After calibration, Flux-PIHM spinup uses atmospheric forcing from 0000 UTC 20 October 2008 to 0000 UTC 1 January 2009, initialized from the “relaxation mode,” in which the model relaxes from a saturation state. In wet periods such as the winter conditions used for this spinup, it takes approximately three weeks for the models to reach an equilibrium state at the Shale Hills watershed. This 2-month spinup period is used to ensure the model eliminating the effects of initial conditions. Initial surface skin temperature is set to the air temperature and the soil temperatures are obtained from a linear interpolation between the surface skin temperature and the bottom boundary condition.

To evaluate the performance of the coupled land surface hydrologic model, Flux-PIHM is compared with the original PIHM V2 using the same hydrologic and land surface parameters as in Flux-PIHM. PIHM V2 has the identical hydrologic scheme as Flux-PIHM but with a simplified evapotranspiration scheme. The same model parameter sets and initial conditions are used for both Flux-PIHM, and PIHM V2, if applicable, to ensure unbiased comparison.

b. Water budget

Predicted water budgets from Flux-PIHM and PIHM V2 are compared for the period from 1 March to 1 December 2009 and are presented in Fig. 4. Snow-covered conditions are excluded from the model evaluation because Flux-PIHM is using simple snow physics that are not sufficient for accurate hydrologic prediction in winter. Therefore, this study focuses on the warm seasons. Runoff in Fig. 4 is calculated as the total discharge divided by the total area of the watershed. Predicted total runoffs from both models are close to the observation, and Flux-PIHM provides a closer total runoff prediction compared with PIHM V2. Flux-PIHM overestimates the total runoff by only 0.4% (1 mm) while PIHM V2 overestimates the total runoff by 4.1% (11 mm).

Fig. 4.

Comparison of water budget between Flux-PIHM and PIHM V2 from 0000 UTC 1 Mar to 0000 UTC 1 Dec 2009. Observed discharge from RTHnet and the total precipitation during this period is also presented.

Fig. 4.

Comparison of water budget between Flux-PIHM and PIHM V2 from 0000 UTC 1 Mar to 0000 UTC 1 Dec 2009. Observed discharge from RTHnet and the total precipitation during this period is also presented.

The total evapotranspiration predicted by both models are close and only differ by 8 mm. The partitioning of total evapotranspiration, however, is very different in the two models. Flux-PIHM predicts higher canopy evaporation and transpiration compared with PIHM V2, while PIHM V2 predicts higher soil evaporation. Soil evaporation and transpiration extract water from different subsurface layers. Soil evaporation only has access to the top soil layer, while transpiration can transport deep soil water or even groundwater to the atmosphere, depending on the root zone depth and the water table depth. For the six model grids near the stream outlet, transpiration that is extracted directly from the groundwater is calculated. For those six model grids, in Flux-PIHM 34.8% of total evapotranspiration is extracted directly from groundwater, while in PIHM V2, this fraction is only 22.1% because of the lower transpiration prediction in PIHM V2. Such differences will produce different soil moisture profiles and thus affect evapotranspiration and flood/drought forecasting.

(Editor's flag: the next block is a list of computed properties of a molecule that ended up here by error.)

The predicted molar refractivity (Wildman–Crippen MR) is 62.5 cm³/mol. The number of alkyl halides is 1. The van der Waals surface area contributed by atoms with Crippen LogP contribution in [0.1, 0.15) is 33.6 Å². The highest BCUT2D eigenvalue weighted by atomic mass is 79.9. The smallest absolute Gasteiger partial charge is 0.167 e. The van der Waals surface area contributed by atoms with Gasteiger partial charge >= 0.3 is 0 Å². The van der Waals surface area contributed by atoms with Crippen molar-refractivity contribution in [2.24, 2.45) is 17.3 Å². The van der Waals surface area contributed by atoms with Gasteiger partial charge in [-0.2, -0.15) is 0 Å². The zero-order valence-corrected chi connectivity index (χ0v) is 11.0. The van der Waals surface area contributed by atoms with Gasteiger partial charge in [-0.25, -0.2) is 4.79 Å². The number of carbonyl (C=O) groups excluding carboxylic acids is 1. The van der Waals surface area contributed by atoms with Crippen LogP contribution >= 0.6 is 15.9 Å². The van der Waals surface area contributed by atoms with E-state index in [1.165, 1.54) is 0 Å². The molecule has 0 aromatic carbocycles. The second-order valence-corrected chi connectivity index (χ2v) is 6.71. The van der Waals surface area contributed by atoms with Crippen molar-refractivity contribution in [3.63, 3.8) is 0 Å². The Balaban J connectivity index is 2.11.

c. Evaluation of hydrologic predictions: Discharge, water table depth, and soil water content

To test the model's ability to predict the hydrological states of the watershed, model discharge, WTD, and SWC predictions are compared with in situ measurements. Several criteria are used to quantify model predictions of discharge, including the total bias, the Nash–Sutcliffe model efficiency coefficient (NSE; Nash and Sutcliffe 1970), and the correlation coefficient with observation. The total bias is defined as

 
formula

where Qo is the observed discharge, Qm is the predicted discharge, T is the length of observation, and a superscript t indicates observation or modeled discharge at the time step t. NSE is the most commonly used coefficient to evaluate hydrologic models. It is defined as

 
formula

The correlation coefficient is defined as

 
formula

Figure 5 presents the comparison of hourly outlet discharge among RTHnet measurements and two models from March to December 2009. The statistics of discharge predictions are presented in Table 6.

Fig. 5.

Comparison of hourly outlet discharge among RTHnet measurements, Flux-PIHM, and PIHM V2 predictions from 0000 UTC 1 Mar to 0000 UTC 1 Dec 2009. The inset highlights the peak discharge event from 15 to 19 October, for which Flux-PIHM and PIHM V2 have considerably different predictions.

Fig. 5.

Comparison of hourly outlet discharge among RTHnet measurements, Flux-PIHM, and PIHM V2 predictions from 0000 UTC 1 Mar to 0000 UTC 1 Dec 2009. The inset highlights the peak discharge event from 15 to 19 October, for which Flux-PIHM and PIHM V2 have considerably different predictions.

Table 6.

Bias, NSE, and correlation coefficient of Flux-PIHM and PIHM V2 hourly discharge predictions compared with RTHnet measurements from 1 March to 1 December 2009. NSE is defined as .

Bias, NSE, and correlation coefficient of Flux-PIHM and PIHM V2 hourly discharge predictions compared with RTHnet measurements from 1 March to 1 December 2009. NSE is defined as .
Bias, NSE, and correlation coefficient of Flux-PIHM and PIHM V2 hourly discharge predictions compared with RTHnet measurements from 1 March to 1 December 2009. NSE is defined as .